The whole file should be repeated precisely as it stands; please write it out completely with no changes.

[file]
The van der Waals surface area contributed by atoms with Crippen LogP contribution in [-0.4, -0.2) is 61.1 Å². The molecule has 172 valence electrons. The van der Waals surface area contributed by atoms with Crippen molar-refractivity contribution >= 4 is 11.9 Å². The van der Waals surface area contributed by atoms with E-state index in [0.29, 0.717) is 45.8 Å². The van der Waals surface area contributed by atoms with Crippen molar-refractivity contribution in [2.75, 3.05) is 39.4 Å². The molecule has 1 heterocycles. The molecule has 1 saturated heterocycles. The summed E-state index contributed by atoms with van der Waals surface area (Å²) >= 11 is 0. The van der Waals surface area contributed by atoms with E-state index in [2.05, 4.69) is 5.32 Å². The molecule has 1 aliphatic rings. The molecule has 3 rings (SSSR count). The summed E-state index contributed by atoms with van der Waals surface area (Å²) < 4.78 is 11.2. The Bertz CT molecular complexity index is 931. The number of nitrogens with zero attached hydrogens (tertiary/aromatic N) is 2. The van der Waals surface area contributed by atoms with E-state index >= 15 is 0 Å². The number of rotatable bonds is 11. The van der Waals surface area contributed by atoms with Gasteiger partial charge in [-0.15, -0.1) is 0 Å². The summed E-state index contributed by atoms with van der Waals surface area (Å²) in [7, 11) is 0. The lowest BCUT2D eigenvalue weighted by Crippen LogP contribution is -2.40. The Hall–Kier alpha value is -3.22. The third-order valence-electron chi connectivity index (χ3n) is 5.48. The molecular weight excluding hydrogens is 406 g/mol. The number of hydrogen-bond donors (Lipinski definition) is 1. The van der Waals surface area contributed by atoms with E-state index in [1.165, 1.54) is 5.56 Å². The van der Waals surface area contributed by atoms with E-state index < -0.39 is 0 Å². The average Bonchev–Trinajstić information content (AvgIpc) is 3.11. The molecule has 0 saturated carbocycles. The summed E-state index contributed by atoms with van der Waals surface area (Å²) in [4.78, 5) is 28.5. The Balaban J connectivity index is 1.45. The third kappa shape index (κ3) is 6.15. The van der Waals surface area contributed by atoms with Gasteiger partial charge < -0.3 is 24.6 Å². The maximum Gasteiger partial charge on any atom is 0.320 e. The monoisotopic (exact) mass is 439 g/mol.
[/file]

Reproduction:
The van der Waals surface area contributed by atoms with Crippen LogP contribution in [-0.4, -0.2) is 61.1 Å². The molecule has 172 valence electrons. The van der Waals surface area contributed by atoms with Crippen molar-refractivity contribution >= 4 is 11.9 Å². The van der Waals surface area contributed by atoms with E-state index in [0.29, 0.717) is 45.8 Å². The van der Waals surface area contributed by atoms with Crippen molar-refractivity contribution in [2.75, 3.05) is 39.4 Å². The molecule has 1 heterocycles. The molecule has 1 saturated heterocycles. The summed E-state index contributed by atoms with van der Waals surface area (Å²) >= 11 is 0. The van der Waals surface area contributed by atoms with E-state index in [2.05, 4.69) is 5.32 Å². The molecule has 1 aliphatic rings. The molecule has 3 rings (SSSR count). The summed E-state index contributed by atoms with van der Waals surface area (Å²) < 4.78 is 11.2. The Bertz CT molecular complexity index is 931. The number of nitrogens with zero attached hydrogens (tertiary/aromatic N) is 2. The van der Waals surface area contributed by atoms with E-state index >= 15 is 0 Å². The number of rotatable bonds is 11. The van der Waals surface area contributed by atoms with Gasteiger partial charge in [-0.15, -0.1) is 0 Å². The summed E-state index contributed by atoms with van der Waals surface area (Å²) in [7, 11) is 0. The lowest BCUT2D eigenvalue weighted by Crippen LogP contribution is -2.40. The Hall–Kier alpha value is -3.22. The third-order valence-electron chi connectivity index (χ3n) is 5.48. The molecular weight excluding hydrogens is 406 g/mol. The number of hydrogen-bond donors (Lipinski definition) is 1. The van der Waals surface area contributed by atoms with E-state index in [1.165, 1.54) is 5.56 Å². The van der Waals surface area contributed by atoms with E-state index < -0.39 is 0 Å². The average Bonchev–Trinajstić information content (AvgIpc) is 3.11. The molecule has 0 saturated carbocycles. The summed E-state index contributed by atoms with van der Waals surface area (Å²) in [4.78, 5) is 28.5. The Balaban J connectivity index is 1.45. The third kappa shape index (κ3) is 6.15. The van der Waals surface area contributed by atoms with Gasteiger partial charge < -0.3 is 24.6 Å². The maximum Gasteiger partial charge on any atom is 0.320 e. The monoisotopic (exact) mass is 439 g/mol.